(BELLEFONTE, Pa.) -- The defense team for Jerry Sandusky on Tuesday will have its second chance to cast doubt on the 51 charges of child sex abuse facing the former Penn State football coach, as the jury waits to see whether Sandusky's attorneys can pack a bigger punch than the string of character witnesses presented so far.
Testimony ended abruptly Monday when Judge John Cleland told the jury that "technical issues" with the witnesses would prevent court from continuing. He did not elaborate on the issues, but said that more witnesses would be called on Tuesday, and the defense would likely rest its case by Wednesday morning. The jury of seven women and five men could be handed the case by Thursday.
While the defense prepares its second day of witnesses, the prosecution is reportedly considering submitting an unedited transcript of an interview Sandusky gave to NBC, part of which was played in court for the jury. The transcript, however, includes part of the interview that was not aired on NBC, in which Sandusky says he did not seek out "every young person for sexual needs that I've helped. There are many that I didn't have -- I hardly had any contact with who I have helped in many, many ways."
The prosecution has not submitted a motion on the matter.
On Tuesday, the defense may call Sandusky, his wife Dottie and son Matt, as well as psychological experts to testify on the coach's behalf.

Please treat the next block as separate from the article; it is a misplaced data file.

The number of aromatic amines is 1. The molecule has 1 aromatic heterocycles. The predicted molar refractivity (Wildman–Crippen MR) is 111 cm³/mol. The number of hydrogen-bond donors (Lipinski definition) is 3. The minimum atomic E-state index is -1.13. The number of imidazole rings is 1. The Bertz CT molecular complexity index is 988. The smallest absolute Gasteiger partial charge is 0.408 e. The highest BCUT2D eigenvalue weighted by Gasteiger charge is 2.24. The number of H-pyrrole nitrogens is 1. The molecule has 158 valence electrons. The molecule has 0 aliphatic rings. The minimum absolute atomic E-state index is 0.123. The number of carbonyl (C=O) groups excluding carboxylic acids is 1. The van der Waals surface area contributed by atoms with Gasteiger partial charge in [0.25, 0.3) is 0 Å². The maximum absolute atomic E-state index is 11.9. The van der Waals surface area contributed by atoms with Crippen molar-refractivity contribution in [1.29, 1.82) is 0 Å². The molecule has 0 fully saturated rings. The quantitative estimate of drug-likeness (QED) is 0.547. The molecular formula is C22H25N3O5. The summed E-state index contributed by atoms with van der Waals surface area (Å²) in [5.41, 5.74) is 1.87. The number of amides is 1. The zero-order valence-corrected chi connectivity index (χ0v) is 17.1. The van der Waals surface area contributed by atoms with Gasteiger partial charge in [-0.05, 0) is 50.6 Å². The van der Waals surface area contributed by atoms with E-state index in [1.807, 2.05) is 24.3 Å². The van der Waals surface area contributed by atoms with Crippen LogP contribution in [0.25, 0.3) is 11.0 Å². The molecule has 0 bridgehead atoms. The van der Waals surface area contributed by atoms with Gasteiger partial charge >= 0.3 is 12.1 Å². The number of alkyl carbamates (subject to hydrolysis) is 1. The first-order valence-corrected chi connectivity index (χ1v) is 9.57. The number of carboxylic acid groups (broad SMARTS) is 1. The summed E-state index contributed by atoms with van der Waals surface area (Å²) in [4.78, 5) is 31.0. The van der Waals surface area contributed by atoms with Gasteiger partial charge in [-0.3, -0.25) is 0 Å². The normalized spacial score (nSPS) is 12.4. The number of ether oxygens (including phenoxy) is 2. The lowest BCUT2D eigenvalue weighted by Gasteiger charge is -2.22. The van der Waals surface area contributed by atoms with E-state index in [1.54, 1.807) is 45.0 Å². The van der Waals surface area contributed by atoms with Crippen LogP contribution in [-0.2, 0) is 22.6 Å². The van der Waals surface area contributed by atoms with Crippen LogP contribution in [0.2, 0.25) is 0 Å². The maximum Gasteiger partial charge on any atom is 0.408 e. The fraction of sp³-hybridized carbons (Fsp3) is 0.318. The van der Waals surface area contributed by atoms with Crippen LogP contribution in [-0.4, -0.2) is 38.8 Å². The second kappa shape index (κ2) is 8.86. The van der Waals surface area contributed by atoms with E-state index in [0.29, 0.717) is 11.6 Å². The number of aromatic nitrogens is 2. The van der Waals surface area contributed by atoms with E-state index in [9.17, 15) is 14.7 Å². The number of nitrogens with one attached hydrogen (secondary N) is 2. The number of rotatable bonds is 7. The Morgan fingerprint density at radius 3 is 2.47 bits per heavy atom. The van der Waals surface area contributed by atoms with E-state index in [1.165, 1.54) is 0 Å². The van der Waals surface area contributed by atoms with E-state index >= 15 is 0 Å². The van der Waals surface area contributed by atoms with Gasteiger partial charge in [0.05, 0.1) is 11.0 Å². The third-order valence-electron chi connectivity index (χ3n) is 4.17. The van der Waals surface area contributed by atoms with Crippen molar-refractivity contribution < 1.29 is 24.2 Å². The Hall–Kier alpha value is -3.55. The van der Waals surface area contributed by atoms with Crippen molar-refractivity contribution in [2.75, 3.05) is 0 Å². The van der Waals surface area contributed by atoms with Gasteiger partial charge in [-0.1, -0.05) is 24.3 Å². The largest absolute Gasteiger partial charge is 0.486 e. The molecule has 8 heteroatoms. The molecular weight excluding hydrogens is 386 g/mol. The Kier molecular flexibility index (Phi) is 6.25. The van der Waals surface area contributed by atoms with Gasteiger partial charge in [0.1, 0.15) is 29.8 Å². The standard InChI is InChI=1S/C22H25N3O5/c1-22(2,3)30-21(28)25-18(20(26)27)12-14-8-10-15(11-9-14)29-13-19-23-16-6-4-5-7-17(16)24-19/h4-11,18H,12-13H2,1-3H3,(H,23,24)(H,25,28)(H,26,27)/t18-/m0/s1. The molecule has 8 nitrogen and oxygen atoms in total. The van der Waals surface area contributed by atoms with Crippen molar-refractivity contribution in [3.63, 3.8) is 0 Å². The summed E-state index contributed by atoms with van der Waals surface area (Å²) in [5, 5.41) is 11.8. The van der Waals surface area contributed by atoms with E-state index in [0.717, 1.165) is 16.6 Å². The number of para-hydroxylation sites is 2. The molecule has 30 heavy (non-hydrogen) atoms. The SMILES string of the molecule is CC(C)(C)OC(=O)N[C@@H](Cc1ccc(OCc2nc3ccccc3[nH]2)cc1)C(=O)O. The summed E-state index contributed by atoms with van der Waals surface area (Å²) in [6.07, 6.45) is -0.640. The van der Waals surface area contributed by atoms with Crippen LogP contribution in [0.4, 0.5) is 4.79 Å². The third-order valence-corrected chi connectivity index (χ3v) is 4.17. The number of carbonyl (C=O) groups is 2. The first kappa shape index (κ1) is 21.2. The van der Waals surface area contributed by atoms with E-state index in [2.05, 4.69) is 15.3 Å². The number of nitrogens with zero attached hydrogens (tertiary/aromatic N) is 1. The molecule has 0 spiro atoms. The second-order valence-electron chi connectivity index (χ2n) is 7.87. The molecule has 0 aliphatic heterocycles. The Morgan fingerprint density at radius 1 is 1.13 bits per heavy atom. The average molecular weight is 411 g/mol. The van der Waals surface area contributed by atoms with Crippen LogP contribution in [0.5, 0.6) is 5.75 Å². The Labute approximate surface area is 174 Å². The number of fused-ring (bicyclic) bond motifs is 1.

They may also submit evidence including phone records of accusers calling one another in an effort to help prove that the men are colluding to make money off of the case. Amendola has hinted that he has evidence and witnesses to prove that some of the men have made comments about getting rich, but so far his witnesses have only included former colleagues from the Penn State coaching staff and from the Second Mile charity testifying to Sandusky's character.
Amendola also suggested during the first week of testimony that the defense would present an expert witness who would diagnose Sandusky's behavior as histrionic personality disorder, a condition which causes people to act out in attention-seeking ways, and use the disorder to help explain some of his overly affectionate behavior described by his accusers.
The judge, however, ruled last week that if Amendola were presenting an expert witness, the prosecution would also have the chance to present a psychologist who could explain Sandusky's behavior in other ways. Sandusky reportedly was evaluated by a prosecution psychologist on Sunday.
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